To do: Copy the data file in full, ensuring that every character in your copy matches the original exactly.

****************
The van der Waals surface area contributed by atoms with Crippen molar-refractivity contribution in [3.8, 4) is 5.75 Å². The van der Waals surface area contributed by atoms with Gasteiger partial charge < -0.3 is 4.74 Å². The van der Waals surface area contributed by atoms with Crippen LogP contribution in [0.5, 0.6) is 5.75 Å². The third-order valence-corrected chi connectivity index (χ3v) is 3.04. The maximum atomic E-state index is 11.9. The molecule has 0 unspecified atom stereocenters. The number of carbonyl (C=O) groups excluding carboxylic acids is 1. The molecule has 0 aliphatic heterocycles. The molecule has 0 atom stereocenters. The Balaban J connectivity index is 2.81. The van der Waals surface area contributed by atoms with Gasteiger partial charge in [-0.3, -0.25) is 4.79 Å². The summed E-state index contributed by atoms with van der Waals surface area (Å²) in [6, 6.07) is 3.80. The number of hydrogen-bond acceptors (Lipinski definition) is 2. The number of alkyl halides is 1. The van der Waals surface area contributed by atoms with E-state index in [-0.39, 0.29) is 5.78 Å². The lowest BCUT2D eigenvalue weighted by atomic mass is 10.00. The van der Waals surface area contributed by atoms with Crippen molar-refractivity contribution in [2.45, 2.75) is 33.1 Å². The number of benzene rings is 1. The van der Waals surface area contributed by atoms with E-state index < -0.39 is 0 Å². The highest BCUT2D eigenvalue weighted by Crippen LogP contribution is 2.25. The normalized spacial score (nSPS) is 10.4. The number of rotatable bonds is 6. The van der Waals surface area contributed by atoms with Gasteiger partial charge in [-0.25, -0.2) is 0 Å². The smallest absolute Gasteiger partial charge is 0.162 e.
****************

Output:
The van der Waals surface area contributed by atoms with Crippen molar-refractivity contribution in [3.8, 4) is 5.75 Å². The van der Waals surface area contributed by atoms with Gasteiger partial charge < -0.3 is 4.74 Å². The van der Waals surface area contributed by atoms with Crippen LogP contribution in [0.5, 0.6) is 5.75 Å². The third-order valence-corrected chi connectivity index (χ3v) is 3.04. The maximum atomic E-state index is 11.9. The molecule has 0 unspecified atom stereocenters. The number of carbonyl (C=O) groups excluding carboxylic acids is 1. The molecule has 0 aliphatic heterocycles. The molecule has 0 atom stereocenters. The Balaban J connectivity index is 2.81. The van der Waals surface area contributed by atoms with Gasteiger partial charge in [-0.3, -0.25) is 4.79 Å². The summed E-state index contributed by atoms with van der Waals surface area (Å²) in [6, 6.07) is 3.80. The number of hydrogen-bond acceptors (Lipinski definition) is 2. The number of alkyl halides is 1. The van der Waals surface area contributed by atoms with E-state index in [-0.39, 0.29) is 5.78 Å². The lowest BCUT2D eigenvalue weighted by atomic mass is 10.00. The van der Waals surface area contributed by atoms with Crippen molar-refractivity contribution in [2.45, 2.75) is 33.1 Å². The number of benzene rings is 1. The van der Waals surface area contributed by atoms with E-state index < -0.39 is 0 Å². The highest BCUT2D eigenvalue weighted by Crippen LogP contribution is 2.25. The normalized spacial score (nSPS) is 10.4. The number of rotatable bonds is 6. The van der Waals surface area contributed by atoms with Gasteiger partial charge in [-0.25, -0.2) is 0 Å². The smallest absolute Gasteiger partial charge is 0.162 e.